--Part of me was hoping the finale of Hotel would go thusly: we see Liz Taylor and Iris behind the front desk, beaming. All loose ends have been tied, all ghosts have been defeated and/or placated, all is well. The Hotel Cortez is ready for its rebirth! The main doors swing open. Liz and Iris beam wider. And in barge eight thousand police officers brandishing nine thousand search warrants. Close-up on Liz as he utters a pitch-perfect “Well, ffffffuuuuuuuu--” And cut to black.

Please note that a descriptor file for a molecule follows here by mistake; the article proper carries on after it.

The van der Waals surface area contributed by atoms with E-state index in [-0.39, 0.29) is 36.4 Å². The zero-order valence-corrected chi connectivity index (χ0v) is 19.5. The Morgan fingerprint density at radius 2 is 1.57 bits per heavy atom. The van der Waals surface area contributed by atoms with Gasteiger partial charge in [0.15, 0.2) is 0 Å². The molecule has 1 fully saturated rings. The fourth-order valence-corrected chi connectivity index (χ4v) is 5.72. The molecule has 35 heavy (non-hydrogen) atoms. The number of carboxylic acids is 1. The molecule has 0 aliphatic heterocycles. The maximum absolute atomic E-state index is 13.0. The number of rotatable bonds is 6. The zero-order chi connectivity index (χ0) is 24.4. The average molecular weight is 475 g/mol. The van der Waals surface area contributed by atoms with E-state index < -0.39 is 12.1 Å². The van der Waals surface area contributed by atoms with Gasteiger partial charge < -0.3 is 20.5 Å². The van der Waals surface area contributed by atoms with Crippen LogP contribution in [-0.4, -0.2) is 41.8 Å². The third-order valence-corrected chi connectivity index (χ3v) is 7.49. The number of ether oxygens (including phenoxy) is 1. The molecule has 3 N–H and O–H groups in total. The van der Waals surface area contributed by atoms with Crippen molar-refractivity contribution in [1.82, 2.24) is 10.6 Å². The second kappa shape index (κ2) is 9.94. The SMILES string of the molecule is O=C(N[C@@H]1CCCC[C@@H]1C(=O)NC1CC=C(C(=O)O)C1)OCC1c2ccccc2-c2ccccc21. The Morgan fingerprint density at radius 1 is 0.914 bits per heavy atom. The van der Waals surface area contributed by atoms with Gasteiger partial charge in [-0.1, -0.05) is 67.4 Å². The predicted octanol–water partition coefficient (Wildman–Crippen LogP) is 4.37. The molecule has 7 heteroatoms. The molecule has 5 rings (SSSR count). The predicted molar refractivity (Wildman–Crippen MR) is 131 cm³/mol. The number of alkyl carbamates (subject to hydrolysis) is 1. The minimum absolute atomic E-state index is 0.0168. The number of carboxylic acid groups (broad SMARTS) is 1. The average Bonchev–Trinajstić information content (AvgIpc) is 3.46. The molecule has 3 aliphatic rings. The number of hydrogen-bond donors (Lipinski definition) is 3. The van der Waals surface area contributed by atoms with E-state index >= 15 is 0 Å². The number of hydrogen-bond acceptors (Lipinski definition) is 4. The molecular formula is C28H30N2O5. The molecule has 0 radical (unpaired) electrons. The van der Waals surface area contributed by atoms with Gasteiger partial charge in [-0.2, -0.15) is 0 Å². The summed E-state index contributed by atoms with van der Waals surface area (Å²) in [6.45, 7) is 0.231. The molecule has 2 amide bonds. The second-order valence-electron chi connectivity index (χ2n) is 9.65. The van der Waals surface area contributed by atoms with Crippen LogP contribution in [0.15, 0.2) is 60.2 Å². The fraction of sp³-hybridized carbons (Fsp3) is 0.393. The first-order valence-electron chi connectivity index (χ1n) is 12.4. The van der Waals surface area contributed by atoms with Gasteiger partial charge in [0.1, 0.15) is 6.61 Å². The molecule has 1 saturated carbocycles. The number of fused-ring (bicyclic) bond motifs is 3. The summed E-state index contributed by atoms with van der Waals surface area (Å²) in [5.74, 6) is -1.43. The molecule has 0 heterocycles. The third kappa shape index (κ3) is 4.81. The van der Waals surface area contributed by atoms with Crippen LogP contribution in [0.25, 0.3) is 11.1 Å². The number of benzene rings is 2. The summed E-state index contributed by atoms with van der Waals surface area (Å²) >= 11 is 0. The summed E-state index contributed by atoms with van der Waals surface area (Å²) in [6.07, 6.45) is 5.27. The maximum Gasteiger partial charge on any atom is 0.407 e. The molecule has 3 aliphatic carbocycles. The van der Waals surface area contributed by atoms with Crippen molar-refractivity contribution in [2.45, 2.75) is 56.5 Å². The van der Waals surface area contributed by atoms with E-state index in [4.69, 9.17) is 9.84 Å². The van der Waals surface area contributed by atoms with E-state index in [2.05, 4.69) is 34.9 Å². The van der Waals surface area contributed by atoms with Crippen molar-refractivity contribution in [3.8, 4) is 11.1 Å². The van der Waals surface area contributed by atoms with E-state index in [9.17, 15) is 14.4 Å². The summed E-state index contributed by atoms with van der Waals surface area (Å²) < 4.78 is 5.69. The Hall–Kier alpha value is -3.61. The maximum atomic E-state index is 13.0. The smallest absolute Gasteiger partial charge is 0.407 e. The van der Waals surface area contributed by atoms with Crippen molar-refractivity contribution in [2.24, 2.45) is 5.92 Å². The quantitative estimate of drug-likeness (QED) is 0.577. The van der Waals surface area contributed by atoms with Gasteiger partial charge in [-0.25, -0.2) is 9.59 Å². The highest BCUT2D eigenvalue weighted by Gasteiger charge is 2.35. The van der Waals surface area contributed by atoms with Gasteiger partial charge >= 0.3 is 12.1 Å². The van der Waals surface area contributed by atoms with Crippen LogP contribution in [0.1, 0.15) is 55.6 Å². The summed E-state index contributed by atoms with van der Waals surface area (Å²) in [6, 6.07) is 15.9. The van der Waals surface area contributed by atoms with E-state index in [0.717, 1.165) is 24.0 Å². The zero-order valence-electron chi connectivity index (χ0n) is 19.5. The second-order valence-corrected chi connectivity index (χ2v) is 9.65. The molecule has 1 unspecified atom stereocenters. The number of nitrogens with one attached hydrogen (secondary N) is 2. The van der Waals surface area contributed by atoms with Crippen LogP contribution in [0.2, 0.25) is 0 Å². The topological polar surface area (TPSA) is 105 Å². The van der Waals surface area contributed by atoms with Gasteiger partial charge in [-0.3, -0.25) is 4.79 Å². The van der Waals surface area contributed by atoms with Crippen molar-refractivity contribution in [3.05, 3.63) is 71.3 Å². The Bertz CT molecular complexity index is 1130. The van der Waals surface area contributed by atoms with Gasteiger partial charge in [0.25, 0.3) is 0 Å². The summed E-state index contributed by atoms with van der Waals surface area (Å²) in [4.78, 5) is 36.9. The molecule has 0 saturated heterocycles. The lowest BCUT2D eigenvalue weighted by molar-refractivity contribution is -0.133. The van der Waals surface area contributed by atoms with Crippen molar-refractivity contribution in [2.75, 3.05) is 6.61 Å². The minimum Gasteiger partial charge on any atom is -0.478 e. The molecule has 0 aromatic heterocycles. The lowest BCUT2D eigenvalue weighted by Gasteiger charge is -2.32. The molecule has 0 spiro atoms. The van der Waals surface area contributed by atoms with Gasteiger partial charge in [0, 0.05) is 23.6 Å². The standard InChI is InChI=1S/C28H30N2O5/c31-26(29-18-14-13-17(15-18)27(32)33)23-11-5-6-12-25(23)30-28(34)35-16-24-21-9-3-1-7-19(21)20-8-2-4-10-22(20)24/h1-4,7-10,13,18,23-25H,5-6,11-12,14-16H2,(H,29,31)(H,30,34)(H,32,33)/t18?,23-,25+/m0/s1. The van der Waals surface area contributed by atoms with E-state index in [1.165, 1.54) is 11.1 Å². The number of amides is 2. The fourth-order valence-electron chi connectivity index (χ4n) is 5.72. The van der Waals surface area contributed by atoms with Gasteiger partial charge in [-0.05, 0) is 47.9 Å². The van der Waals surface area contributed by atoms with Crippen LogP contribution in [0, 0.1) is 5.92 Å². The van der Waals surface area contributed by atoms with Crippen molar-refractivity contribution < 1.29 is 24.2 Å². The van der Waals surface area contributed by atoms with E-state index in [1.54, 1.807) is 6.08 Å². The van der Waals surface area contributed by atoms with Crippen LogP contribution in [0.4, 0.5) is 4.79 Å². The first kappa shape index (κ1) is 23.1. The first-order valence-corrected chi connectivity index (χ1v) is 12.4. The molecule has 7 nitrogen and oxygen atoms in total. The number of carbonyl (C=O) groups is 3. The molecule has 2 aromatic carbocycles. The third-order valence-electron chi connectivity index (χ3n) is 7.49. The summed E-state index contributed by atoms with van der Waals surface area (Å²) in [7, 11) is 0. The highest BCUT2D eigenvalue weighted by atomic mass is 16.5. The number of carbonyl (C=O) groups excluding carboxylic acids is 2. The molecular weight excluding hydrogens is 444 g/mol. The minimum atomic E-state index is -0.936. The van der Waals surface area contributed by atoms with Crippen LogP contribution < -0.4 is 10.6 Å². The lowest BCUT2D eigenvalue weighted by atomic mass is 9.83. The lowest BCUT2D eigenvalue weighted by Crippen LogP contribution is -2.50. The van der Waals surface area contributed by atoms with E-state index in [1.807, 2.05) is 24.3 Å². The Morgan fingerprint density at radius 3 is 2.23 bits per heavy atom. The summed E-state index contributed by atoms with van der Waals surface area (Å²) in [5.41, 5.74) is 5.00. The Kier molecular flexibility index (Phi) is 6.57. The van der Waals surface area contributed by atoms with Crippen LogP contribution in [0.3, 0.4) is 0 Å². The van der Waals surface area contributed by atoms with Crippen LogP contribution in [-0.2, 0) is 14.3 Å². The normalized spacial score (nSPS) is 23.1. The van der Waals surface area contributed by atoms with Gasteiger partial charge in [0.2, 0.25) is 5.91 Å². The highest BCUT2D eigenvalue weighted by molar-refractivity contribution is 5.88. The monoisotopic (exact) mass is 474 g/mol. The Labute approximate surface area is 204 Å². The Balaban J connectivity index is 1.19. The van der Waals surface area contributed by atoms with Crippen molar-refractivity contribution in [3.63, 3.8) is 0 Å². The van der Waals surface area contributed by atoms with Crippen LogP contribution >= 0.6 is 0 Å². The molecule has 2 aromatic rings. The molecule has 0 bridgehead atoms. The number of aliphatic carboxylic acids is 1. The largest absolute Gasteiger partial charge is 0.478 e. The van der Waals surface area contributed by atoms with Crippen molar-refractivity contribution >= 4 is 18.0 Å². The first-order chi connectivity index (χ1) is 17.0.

--But, no, in the end, it seems the Cortez emits a magical reality-altering field which ensures anyone murdered within its confines will vanish from the consciousness of the outside world, never to be sought after or mourned. I guess we must accept this as some sort of skewed internal logic. Anyway, a bigger part of me was hoping for a happier ending. Which we got! AHS has a tendency to focus its season finales on strong emotional payoffs, often at the expense of dangling subplots, but it mostly works. This worked, all right, despite some odd creative choices, like replacing Sarah Paulson with a different Sarah Paulson. Mind you, things didn’t look good at the outset: we opened with a mournful VO from Liz and a closeup of him getting his throat slit by a sequined finger that could only belong to The Countess. I was not eager for another downbeat finale, after Freak Show slaughtered its freak show. But much was in store.